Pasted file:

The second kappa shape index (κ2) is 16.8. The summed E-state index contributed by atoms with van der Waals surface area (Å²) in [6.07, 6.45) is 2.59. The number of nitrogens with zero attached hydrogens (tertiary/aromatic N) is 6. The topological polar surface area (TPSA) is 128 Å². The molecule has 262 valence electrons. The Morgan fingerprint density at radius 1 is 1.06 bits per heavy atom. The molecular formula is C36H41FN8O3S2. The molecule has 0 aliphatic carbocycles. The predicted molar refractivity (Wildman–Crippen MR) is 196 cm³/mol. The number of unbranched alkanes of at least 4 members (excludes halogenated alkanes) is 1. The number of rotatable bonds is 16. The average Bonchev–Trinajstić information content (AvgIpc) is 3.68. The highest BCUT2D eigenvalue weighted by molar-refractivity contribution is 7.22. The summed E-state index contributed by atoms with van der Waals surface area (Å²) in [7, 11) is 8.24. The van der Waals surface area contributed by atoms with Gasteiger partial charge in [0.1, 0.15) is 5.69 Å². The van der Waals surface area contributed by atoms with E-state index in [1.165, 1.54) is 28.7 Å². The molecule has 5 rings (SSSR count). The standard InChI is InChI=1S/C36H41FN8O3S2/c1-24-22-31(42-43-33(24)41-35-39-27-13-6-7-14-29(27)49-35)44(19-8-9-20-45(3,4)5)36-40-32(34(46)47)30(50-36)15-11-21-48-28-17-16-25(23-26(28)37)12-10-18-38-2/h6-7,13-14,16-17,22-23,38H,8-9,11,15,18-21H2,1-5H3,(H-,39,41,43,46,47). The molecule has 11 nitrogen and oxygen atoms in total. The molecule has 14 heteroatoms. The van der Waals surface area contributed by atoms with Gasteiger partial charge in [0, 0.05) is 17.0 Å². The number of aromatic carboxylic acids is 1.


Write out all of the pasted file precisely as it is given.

The second kappa shape index (κ2) is 16.8. The summed E-state index contributed by atoms with van der Waals surface area (Å²) in [6.07, 6.45) is 2.59. The number of nitrogens with zero attached hydrogens (tertiary/aromatic N) is 6. The topological polar surface area (TPSA) is 128 Å². The molecule has 262 valence electrons. The Morgan fingerprint density at radius 1 is 1.06 bits per heavy atom. The molecular formula is C36H41FN8O3S2. The molecule has 0 aliphatic carbocycles. The predicted molar refractivity (Wildman–Crippen MR) is 196 cm³/mol. The number of unbranched alkanes of at least 4 members (excludes halogenated alkanes) is 1. The number of rotatable bonds is 16. The average Bonchev–Trinajstić information content (AvgIpc) is 3.68. The highest BCUT2D eigenvalue weighted by molar-refractivity contribution is 7.22. The summed E-state index contributed by atoms with van der Waals surface area (Å²) in [7, 11) is 8.24. The van der Waals surface area contributed by atoms with Gasteiger partial charge in [0.1, 0.15) is 5.69 Å². The van der Waals surface area contributed by atoms with E-state index in [1.165, 1.54) is 28.7 Å². The molecule has 5 rings (SSSR count). The standard InChI is InChI=1S/C36H41FN8O3S2/c1-24-22-31(42-43-33(24)41-35-39-27-13-6-7-14-29(27)49-35)44(19-8-9-20-45(3,4)5)36-40-32(34(46)47)30(50-36)15-11-21-48-28-17-16-25(23-26(28)37)12-10-18-38-2/h6-7,13-14,16-17,22-23,38H,8-9,11,15,18-21H2,1-5H3,(H-,39,41,43,46,47). The molecule has 11 nitrogen and oxygen atoms in total. The molecule has 14 heteroatoms. The van der Waals surface area contributed by atoms with Gasteiger partial charge in [0, 0.05) is 17.0 Å². The number of aromatic carboxylic acids is 1.